The Meyerhoff Program has been replicated on other campuses, including Penn State and UNC-Chapel Hill, with support from the Howard Hughes Medical Institutes (HHMI), and the Chan Zuckerberg Initiative is supporting replication efforts at the University of California, Berkeley, and the University of California, San Diego. Experience has taught us that the success of these programs is closely tied to the strength of relationships developed between leaders of the partnering institutions, along with the commitment to rigorous evaluation and ongoing engagement with faculty and academic administrators.
The Meyerhoff Programs’ success has also inspired faculty and staff to think more deeply about how to improve teaching and learning. The Hrabowski Innovation Fund, established in 2012 in recognition of Freeman Hrabowski’s 20th year as President, now provides ongoing resources and support for course redesign and other academic initiatives.
Educational Excellence in our Community
UMBC has come to see the Meyerhoff Scholars Program as both an approach to improving academic success within our campus and an approach to supporting the educational success of underrepresented minority students in our region. Our Meyerhoff Foundation partnership and the structure of the program have served as a template for other initiatives, including several initiatives that integrate the work of our campus with K-12 educational partners.
In the early 2000s, George Sherman, a corporate executive with a background in engineering, and his wife, Betsy, started supporting our Meyerhoff efforts. Betsy Sherman had been a teacher at a school that served a predominantly minority population. She and George believed that teachers of any race could be effective with students of any race if given the proper support, and they were particularly concerned about the shortage of STEM teachers with the skill and commitment to teach and thrive in under-resourced urban schools. Determined to make a difference, the resulting Sherman STEM Teacher Scholars Program launched in 2006 with a focus on this problem of too few STEM teachers, particularly at the middle school level. To date, this Program has produced nearly 120 teachers with STEM expertise, almost all of whom went on to teach at under-resourced schools.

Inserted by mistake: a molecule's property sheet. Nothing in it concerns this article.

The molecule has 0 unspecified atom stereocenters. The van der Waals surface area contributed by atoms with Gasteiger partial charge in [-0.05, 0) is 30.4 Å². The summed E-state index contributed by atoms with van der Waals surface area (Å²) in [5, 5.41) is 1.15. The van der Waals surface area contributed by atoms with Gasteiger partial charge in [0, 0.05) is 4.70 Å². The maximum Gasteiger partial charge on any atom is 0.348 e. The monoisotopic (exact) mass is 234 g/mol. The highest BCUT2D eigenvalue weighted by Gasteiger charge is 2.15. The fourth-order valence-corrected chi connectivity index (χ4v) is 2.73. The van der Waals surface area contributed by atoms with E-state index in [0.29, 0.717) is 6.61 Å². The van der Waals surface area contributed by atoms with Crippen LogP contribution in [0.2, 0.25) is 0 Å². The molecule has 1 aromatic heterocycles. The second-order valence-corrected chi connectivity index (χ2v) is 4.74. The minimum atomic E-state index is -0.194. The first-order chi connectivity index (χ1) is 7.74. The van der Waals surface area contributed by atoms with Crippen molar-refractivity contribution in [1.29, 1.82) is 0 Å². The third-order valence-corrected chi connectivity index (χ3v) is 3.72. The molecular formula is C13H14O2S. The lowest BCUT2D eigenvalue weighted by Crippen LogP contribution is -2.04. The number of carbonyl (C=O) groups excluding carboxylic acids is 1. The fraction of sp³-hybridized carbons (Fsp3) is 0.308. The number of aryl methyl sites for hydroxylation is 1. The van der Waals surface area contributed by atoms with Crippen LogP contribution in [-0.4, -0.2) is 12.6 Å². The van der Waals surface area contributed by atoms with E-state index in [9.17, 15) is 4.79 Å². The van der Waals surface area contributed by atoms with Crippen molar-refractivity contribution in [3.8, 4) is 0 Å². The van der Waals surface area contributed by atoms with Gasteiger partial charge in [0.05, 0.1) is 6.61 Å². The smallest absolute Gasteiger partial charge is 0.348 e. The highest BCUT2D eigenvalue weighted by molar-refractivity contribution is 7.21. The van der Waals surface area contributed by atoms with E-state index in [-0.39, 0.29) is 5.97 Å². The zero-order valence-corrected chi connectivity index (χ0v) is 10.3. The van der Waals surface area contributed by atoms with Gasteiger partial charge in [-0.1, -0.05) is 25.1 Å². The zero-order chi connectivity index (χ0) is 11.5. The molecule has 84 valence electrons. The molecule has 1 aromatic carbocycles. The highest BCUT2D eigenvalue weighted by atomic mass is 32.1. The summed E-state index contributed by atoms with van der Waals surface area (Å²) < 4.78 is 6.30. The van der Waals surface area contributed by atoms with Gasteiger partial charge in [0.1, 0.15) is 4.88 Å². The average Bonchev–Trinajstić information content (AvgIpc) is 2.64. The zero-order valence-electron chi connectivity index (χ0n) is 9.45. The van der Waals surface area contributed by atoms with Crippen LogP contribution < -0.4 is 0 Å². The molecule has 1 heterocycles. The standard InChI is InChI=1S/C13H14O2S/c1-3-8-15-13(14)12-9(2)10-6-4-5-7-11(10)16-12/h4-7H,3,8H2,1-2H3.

In recent years, the program has expanded its efforts and impact by deepening partnerships with a consortium of local schools. The work has focused on understanding and responding to each school’s needs, with an emphasis on professional development for teachers and providing extra resources, including teams of undergraduates, coordinated through the Shriver Center, who work with small groups inside classrooms as “math coaches.” Progress at schools in the consortium has been significant, and even dramatic. For instance, at Baltimore’s Lakeland Elementary/Middle School, the percentage of students passing the Partnership for Assessment of Readiness for College and Careers (PARCC) exam in math and reading grew by more than 20 points during the five years the standardized test was administered in Maryland.
The effort has also led to other social impact initiatives in the community, including the Lakeland Community and STEAM Center, which represents the convergence of long-standing partnerships with the Sherman family and the Northrop Grumman Corporation. The Northrop Grumman Foundation provided significant funding to establish the center, which serves as a hub for teaching and learning in STEM and the arts, and as a setting for community gatherings and programs offered by the city of Baltimore.
Recognizing the importance of foundational skills for success in school, UMBC and the Sherman family established the Sherman Center for Early Learning in Urban Communities. Led by Dr. Mavis Sanders, professor of education, the Center focuses on children ages 3-8 and provides professional development for teachers, supports early learning research, and partners with local elementary schools. In partnership with the Center, UMBC undergraduates, again coordinated through the Shriver Center, work with first and second-grade students on reading skills.
While the Sherman Center’s support extends through the second grade, a flexible approach to partnering has presented additional opportunities. For instance, when the principal of Baltimore’s Maree G. Farring Elementary reported that many of the older students were making slower progress than expected in reading given earlier support, the Center mobilized other resources. Now the Wisdom Institute, an association for retired UMBC faculty and staff, is expanding support by pairing its members with these students for one-on-one reading time.
Though the Shriver Center was established on UMBC’s campus in 1993, we came into contact with the Shriver family years earlier through Mark Shriver, Sargent and Eunice Shriver’s son. In 1987, he had started the Choice Intensive Advocacy Program in Baltimore, with the goal of reducing the number of Black children and teenagers getting caught up in the criminal justice system. The program aimed to provide supervision and support for young people after they had been charged with a crime, allowing them to stay at home and in school, and out of juvenile detention.